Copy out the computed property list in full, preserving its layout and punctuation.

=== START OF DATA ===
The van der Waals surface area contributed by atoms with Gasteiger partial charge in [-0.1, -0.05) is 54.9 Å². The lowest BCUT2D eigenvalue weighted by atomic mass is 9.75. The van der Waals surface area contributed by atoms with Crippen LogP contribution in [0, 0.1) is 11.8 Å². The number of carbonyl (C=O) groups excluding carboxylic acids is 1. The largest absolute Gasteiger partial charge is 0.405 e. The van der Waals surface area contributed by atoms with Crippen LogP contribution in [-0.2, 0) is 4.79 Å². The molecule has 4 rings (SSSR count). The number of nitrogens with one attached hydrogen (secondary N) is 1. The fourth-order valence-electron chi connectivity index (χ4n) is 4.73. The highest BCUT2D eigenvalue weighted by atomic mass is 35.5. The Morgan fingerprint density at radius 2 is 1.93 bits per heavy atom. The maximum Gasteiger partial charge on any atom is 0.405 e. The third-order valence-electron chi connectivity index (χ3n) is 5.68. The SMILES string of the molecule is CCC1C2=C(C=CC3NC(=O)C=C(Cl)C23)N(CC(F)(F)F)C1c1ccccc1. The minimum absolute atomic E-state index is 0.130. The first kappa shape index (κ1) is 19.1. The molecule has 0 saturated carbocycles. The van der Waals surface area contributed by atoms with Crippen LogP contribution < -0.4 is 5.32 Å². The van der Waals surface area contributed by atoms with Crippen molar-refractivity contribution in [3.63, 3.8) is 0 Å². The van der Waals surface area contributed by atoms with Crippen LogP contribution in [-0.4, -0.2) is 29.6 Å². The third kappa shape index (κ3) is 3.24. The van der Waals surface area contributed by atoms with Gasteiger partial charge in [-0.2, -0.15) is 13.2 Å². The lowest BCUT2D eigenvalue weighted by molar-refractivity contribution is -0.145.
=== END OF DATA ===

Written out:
The van der Waals surface area contributed by atoms with Gasteiger partial charge in [-0.1, -0.05) is 54.9 Å². The lowest BCUT2D eigenvalue weighted by atomic mass is 9.75. The van der Waals surface area contributed by atoms with Crippen LogP contribution in [0, 0.1) is 11.8 Å². The number of carbonyl (C=O) groups excluding carboxylic acids is 1. The largest absolute Gasteiger partial charge is 0.405 e. The van der Waals surface area contributed by atoms with Crippen LogP contribution in [-0.2, 0) is 4.79 Å². The molecule has 4 rings (SSSR count). The number of nitrogens with one attached hydrogen (secondary N) is 1. The fourth-order valence-electron chi connectivity index (χ4n) is 4.73. The highest BCUT2D eigenvalue weighted by atomic mass is 35.5. The Morgan fingerprint density at radius 2 is 1.93 bits per heavy atom. The maximum Gasteiger partial charge on any atom is 0.405 e. The third-order valence-electron chi connectivity index (χ3n) is 5.68. The SMILES string of the molecule is CCC1C2=C(C=CC3NC(=O)C=C(Cl)C23)N(CC(F)(F)F)C1c1ccccc1. The minimum absolute atomic E-state index is 0.130. The first kappa shape index (κ1) is 19.1. The molecule has 0 saturated carbocycles. The van der Waals surface area contributed by atoms with Crippen LogP contribution < -0.4 is 5.32 Å². The van der Waals surface area contributed by atoms with Crippen molar-refractivity contribution in [3.63, 3.8) is 0 Å². The van der Waals surface area contributed by atoms with Crippen LogP contribution in [-0.4, -0.2) is 29.6 Å². The third kappa shape index (κ3) is 3.24. The van der Waals surface area contributed by atoms with Gasteiger partial charge in [-0.2, -0.15) is 13.2 Å². The lowest BCUT2D eigenvalue weighted by molar-refractivity contribution is -0.145.